Showing posts with label Diastolic. Show all posts
Showing posts with label Diastolic. Show all posts

Nov 8, 2013

Blood Pressure

Blood pressure is the intrinsic pressure within your arteries and veins. Your body needs this pressure to adequately supply all your tissues and organs with nutrients. Like the plumbing in your house, adequate pressure is needed, but if that pressure gets too high it causes problems.

High blood pressure is a combination of environmental risk factors and genes. High blood pressure is defined as any systolic pressure (top number) above 140 or diastolic (bottom number) higher than 90.

High blood pressure is not a disease itself, but indicates a risk factor for several other conditions like heart attack, stroke, and kidney failure. The most beneficial way to control blood pressure is naturally. This is because medications that control blood pressure come with serious side effects. These side effects can sometimes be more harmful than the high blood pressure itself.

Things like lack of exercise and bad eating habits can cause a buildup of plaque inside your arteries. Excessive plaque on the interior walls of your arteries makes them smaller, known as “Atherosclerosis”. When the pipes that transport fluid get smaller, the pressure that same volume of fluid exerts goes up. If the blood pressure gets too high, arteries have a greater chance of bursting. Arteries get larger or smaller depending on the needs of the body. Excessive plaque makes this increasingly more difficult for a body to achieve.

A person’s blood pressure can also be too high due to genetics. A landmark study published in Nature in 2011 found 29 genetic variants that affected blood pressure. The authors found any one variant in a gene did not increase risk of hypertension, but people with multiple variants were much more likely to have high blood pressure.

Sep 13, 2013

Blood Pressure

Blood pressure is really just that- the pressure at which blood moves around the body in your arteries. The easiest and least invasive way to test the pressure is to momentarily stop the flow of blood and then slowly allow it to begin again. The pressure at which it begins to flow is the highest pressure the blood exerts on your artery walls.

Medical professionals do this by using a blood pressure meter known as a Sphygmomanometer. They encircle a limb, usually an arm, with a balloon-like device known as a blood pressure cuff. While pumping the cuff up, they use a stethoscope to listen for a heart beat past where the cuff is cutting off blood flow. When they no longer hear the heart beating, they slowly release the pressure while watching the pressure gauge.

When they start to hear the heart beat again, this is the top number of blood pressure, known as systolic pressure. They continue to release the pressure until they once again, no longer hear the heart beating, this is the bottom number of blood pressure, known as diastolic pressure. Together these numbers tell them two things: the pressure that is inside arteries between heartbeats (the bottom number) and the pressure inside arteries when the heart squeezes (the top number).

Different disease processes like coronary artery disease can cause higher than normal blood pressure. Lower than normal blood pressures can be a sign of other disease processes, like shock caused by infection. The difference between top and bottom numbers, or a change in that difference, can also point to specific problems like too much fluid around the heart, not allowing it to work properly.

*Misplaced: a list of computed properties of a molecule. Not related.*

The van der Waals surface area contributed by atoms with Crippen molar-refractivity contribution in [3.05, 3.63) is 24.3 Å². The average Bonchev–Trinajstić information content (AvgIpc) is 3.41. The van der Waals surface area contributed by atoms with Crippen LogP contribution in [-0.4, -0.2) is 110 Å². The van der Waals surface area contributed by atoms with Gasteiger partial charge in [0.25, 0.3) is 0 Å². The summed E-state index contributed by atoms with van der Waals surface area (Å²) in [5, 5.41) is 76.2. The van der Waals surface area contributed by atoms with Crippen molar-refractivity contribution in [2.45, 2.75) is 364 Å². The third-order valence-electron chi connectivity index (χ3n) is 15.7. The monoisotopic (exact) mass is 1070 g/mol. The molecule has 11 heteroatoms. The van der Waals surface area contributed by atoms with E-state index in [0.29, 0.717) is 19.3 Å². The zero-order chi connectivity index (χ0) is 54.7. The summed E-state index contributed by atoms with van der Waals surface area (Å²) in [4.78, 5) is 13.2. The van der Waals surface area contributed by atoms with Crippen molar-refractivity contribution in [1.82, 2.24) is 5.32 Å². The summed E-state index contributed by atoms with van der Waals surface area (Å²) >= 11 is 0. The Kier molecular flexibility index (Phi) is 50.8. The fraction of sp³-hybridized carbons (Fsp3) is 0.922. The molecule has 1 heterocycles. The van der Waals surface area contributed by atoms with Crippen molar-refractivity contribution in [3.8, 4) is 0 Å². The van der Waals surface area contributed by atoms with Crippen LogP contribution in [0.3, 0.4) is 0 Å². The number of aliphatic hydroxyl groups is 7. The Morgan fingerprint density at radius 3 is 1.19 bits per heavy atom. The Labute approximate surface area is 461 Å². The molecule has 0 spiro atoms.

Combining this information with a person’s heart rate can also tell numerous other things that could be happening. If you have been in a car accident and have a lower than normal blood pressure and higher than normal heart rate, you could be bleeding internally. If you were in another car accident and have an extremely high blood pressure and a low heart rate, you could be bleeding in your brain. High blood pressure is not a disease or illness in and of itself. It is merely a symptom for other problems.

May 27, 2011

Blood Pressure Facts

High blood pressure affects about 50 million Americans and 1 billion people worldwide.

Blood pressure measures the force of blood pushing against the walls of the arteries as the heart pumps blood. It is highest near your heart and in the major arteries and lowest in small arteries and capillaries. Because it varies, blood pressure is taken in a standardized place, usually on the inside of your upper arm along the brachial artery.

The upper number, systolic blood pressure, measures the pressure in the arteries when the heart pumps blood throughout the body. The lower number, diastolic blood pressure, is the pressure in the arteries when the heart is relaxing. Healthy blood pressure should be around 120/80 or lower. When the systolic pressure is greater than 120 and the diastolic pressure is greater than 80, patients are diagnosed as having high blood pressure. These levels have recently been lowered from 140/90. Different levels are used for children and adolescents.

High blood pressure is called hypertension and can lead to a number of serious conditions, including coronary heart disease, heart failure, stroke, and kidney failure. Elevated blood pressure levels can make you tired, give you headaches, cause vision problems, and give you an upset stomach, or there can be no symptoms.

Low blood pressure is called hypotension and can result in a decrease in the amount of blood being pumped to the brain resulting in lightheadedness, dizziness, weakness, and fainting. Extremely low blood pressure can also be a sign of a severe cardiac disease and should be taken just as seriously as high blood pressure.